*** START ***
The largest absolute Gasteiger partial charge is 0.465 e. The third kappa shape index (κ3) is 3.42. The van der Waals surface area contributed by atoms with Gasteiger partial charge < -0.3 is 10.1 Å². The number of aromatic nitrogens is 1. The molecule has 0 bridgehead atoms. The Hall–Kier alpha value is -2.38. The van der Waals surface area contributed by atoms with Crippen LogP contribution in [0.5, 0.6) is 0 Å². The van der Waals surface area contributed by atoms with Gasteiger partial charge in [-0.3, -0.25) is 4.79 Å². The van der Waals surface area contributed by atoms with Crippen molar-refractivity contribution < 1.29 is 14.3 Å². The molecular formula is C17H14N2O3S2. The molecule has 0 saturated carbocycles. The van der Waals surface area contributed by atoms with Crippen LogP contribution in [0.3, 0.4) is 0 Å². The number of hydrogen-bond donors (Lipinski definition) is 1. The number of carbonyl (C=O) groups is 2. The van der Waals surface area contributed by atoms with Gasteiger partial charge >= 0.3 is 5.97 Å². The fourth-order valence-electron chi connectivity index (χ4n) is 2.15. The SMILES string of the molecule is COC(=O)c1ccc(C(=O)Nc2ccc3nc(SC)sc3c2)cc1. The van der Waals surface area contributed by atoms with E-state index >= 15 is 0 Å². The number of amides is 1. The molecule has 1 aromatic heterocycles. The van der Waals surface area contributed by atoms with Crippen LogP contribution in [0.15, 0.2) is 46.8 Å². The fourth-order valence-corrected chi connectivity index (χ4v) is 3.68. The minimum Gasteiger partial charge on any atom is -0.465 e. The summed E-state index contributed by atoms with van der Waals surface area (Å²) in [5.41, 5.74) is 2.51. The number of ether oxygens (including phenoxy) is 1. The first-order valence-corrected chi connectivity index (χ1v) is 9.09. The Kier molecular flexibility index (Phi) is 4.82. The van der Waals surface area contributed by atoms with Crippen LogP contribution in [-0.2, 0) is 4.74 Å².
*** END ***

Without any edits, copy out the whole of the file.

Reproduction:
The largest absolute Gasteiger partial charge is 0.465 e. The third kappa shape index (κ3) is 3.42. The van der Waals surface area contributed by atoms with Gasteiger partial charge < -0.3 is 10.1 Å². The number of aromatic nitrogens is 1. The molecule has 0 bridgehead atoms. The Hall–Kier alpha value is -2.38. The van der Waals surface area contributed by atoms with Crippen LogP contribution in [0.5, 0.6) is 0 Å². The van der Waals surface area contributed by atoms with Gasteiger partial charge in [-0.3, -0.25) is 4.79 Å². The van der Waals surface area contributed by atoms with Crippen molar-refractivity contribution < 1.29 is 14.3 Å². The molecular formula is C17H14N2O3S2. The molecule has 0 saturated carbocycles. The van der Waals surface area contributed by atoms with Crippen LogP contribution in [0.3, 0.4) is 0 Å². The number of hydrogen-bond donors (Lipinski definition) is 1. The number of carbonyl (C=O) groups is 2. The van der Waals surface area contributed by atoms with Gasteiger partial charge >= 0.3 is 5.97 Å². The fourth-order valence-electron chi connectivity index (χ4n) is 2.15. The SMILES string of the molecule is COC(=O)c1ccc(C(=O)Nc2ccc3nc(SC)sc3c2)cc1. The van der Waals surface area contributed by atoms with E-state index >= 15 is 0 Å². The number of amides is 1. The molecule has 1 aromatic heterocycles. The van der Waals surface area contributed by atoms with Crippen LogP contribution in [0.15, 0.2) is 46.8 Å². The fourth-order valence-corrected chi connectivity index (χ4v) is 3.68. The minimum Gasteiger partial charge on any atom is -0.465 e. The summed E-state index contributed by atoms with van der Waals surface area (Å²) in [5.41, 5.74) is 2.51. The number of ether oxygens (including phenoxy) is 1. The first-order valence-corrected chi connectivity index (χ1v) is 9.09. The Kier molecular flexibility index (Phi) is 4.82. The van der Waals surface area contributed by atoms with Crippen LogP contribution in [-0.2, 0) is 4.74 Å².